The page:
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by Vanessa Friedman

Related: special parent, creative kitchen, cricket azima, cooking, culinary arts, classes for kids, new york city, special needs,

The Creative Kitchen founder Cricket Azima drew from personal experience to create a cooking class that allows children with special needs to learn and grow.
Cricket Azima and son Kingston cook together
Cricket Azima and son Kingston cook together. Photo by Ghazalle Badiozamani

Cricket Azima believes cooking is an essential skill to teach all children. “My whole perspective...is that kids can learn an endless amount while cooking,” says Azima, a Manhattan mom and founder of The Creative Kitchen, a company that teaches children about food and how to cook in a fun, safe, and educational way. While working on her thesis from 2000-2002 for a master’s degree in food studies and food management at New York University, she discovered a lot of research on how cooking can benefit children with special needs. Azima incorporated that knowledge into her lesson plans when she started  The Creative Kitchen in 2003, but she had no idea how personally relevant her research would become later in her life.

Azima now teaches a cooking class for kids with physical and developmental disabilities called Everybody Can Cook. Her inspiration for the class came from her son Kingston, now 4, who began an aggressive early intervention plan at 18 months for
severe developmental delays, including apraxia. Azima says she noticed that a lot of the language used and skills taught during her son’s therapy sessions were very similar to those she used in her preschool cooking classes.

Soon afterward, she created a comprehensive curriculum for Everybody Can Cook and piloted the program in fall 2010 at her son’s school, Roosevelt Children’s Center. She will offer it again this spring, and students from the Gramercy School will be integrated into the classes. Azima also teaches a family class at the Manhattan Downtown Youth Community Center and is in the process of reaching out to other venues in the hopes of providing more inclusive recreational activities in the future.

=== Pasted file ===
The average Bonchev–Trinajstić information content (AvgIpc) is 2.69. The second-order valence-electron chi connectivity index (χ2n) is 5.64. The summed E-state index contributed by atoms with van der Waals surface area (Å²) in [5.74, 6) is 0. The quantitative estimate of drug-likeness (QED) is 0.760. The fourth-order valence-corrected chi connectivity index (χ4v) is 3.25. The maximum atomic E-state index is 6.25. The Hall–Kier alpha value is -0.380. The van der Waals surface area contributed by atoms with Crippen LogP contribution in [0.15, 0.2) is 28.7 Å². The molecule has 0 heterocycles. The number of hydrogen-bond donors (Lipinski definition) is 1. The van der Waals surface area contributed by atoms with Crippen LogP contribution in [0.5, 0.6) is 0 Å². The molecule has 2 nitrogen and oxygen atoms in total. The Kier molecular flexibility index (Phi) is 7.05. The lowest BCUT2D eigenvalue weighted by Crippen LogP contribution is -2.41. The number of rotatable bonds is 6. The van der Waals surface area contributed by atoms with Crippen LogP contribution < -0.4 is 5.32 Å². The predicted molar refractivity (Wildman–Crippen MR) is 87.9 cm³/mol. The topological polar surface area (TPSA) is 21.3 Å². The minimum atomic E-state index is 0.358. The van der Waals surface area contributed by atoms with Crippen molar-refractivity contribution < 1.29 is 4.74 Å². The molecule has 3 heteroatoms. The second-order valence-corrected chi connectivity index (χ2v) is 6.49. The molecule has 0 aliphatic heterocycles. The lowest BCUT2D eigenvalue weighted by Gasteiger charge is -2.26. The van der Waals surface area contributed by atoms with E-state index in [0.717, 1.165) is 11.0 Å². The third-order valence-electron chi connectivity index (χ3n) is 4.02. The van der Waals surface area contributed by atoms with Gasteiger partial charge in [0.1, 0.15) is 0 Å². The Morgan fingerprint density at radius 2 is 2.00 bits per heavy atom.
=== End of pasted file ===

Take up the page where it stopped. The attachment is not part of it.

“There was really an ‘Aha!’ moment,” Azima says. “I realized that I was able to combine everything I’ve learned in the past 10 years, whether it was professional or personal, to create this class.” She says her classes teach traditional disciplines such as reading, mathematics, science, music, art, history, and geography, as well as fine motor skills, socialization, independence, and self-esteem—all through cooking.

Azima is ever mindful of her audience. She says the most important part of her curriculum is the ability to customize. “Every child’s needs are unique, so we offer lots of options to make sure everyone can participate,” she says. Whether she’s encouraging students to use their pointer fingers to pinch a dash of salt, focus on their muscles while squeezing out honey, or remember which country a certain spice comes from, Azima aims to make her lessons fun, memorable, and educational. “Everybody likes to eat! It’s really easy to adapt and include everyone in the kitchen,” she says. “It’s a common ground.”

Azima is the founder of The Creative Kitchen and the author of Everybody Eats Lunch. For more information on her philosophy and classes, visit thecreativekitchen.com.

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